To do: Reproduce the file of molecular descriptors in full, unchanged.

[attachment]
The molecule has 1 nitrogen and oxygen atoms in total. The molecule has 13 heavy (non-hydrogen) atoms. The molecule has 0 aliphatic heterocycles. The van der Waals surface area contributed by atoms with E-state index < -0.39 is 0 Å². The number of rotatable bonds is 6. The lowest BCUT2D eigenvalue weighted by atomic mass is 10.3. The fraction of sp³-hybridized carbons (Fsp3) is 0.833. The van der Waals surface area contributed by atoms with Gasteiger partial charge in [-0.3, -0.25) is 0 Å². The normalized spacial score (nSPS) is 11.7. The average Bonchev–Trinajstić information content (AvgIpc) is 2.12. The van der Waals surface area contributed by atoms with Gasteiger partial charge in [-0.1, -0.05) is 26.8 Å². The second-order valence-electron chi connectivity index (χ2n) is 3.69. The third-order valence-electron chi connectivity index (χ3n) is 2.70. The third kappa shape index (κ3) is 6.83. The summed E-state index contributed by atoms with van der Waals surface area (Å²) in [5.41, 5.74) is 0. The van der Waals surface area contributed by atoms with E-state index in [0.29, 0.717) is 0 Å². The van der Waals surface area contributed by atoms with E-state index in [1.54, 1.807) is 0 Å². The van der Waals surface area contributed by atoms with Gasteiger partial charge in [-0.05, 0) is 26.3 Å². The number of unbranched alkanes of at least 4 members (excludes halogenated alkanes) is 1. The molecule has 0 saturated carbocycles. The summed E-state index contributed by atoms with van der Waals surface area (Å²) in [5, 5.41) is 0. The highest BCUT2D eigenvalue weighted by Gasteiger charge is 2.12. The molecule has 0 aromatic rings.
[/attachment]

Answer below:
The molecule has 1 nitrogen and oxygen atoms in total. The molecule has 13 heavy (non-hydrogen) atoms. The molecule has 0 aliphatic heterocycles. The van der Waals surface area contributed by atoms with E-state index < -0.39 is 0 Å². The number of rotatable bonds is 6. The lowest BCUT2D eigenvalue weighted by atomic mass is 10.3. The fraction of sp³-hybridized carbons (Fsp3) is 0.833. The van der Waals surface area contributed by atoms with Gasteiger partial charge in [-0.3, -0.25) is 0 Å². The normalized spacial score (nSPS) is 11.7. The average Bonchev–Trinajstić information content (AvgIpc) is 2.12. The van der Waals surface area contributed by atoms with Gasteiger partial charge in [-0.1, -0.05) is 26.8 Å². The second-order valence-electron chi connectivity index (χ2n) is 3.69. The third-order valence-electron chi connectivity index (χ3n) is 2.70. The third kappa shape index (κ3) is 6.83. The summed E-state index contributed by atoms with van der Waals surface area (Å²) in [5.41, 5.74) is 0. The van der Waals surface area contributed by atoms with E-state index in [0.29, 0.717) is 0 Å². The van der Waals surface area contributed by atoms with E-state index in [1.54, 1.807) is 0 Å². The van der Waals surface area contributed by atoms with Gasteiger partial charge in [-0.05, 0) is 26.3 Å². The number of unbranched alkanes of at least 4 members (excludes halogenated alkanes) is 1. The molecule has 0 saturated carbocycles. The summed E-state index contributed by atoms with van der Waals surface area (Å²) in [5, 5.41) is 0. The highest BCUT2D eigenvalue weighted by Gasteiger charge is 2.12. The molecule has 0 aromatic rings.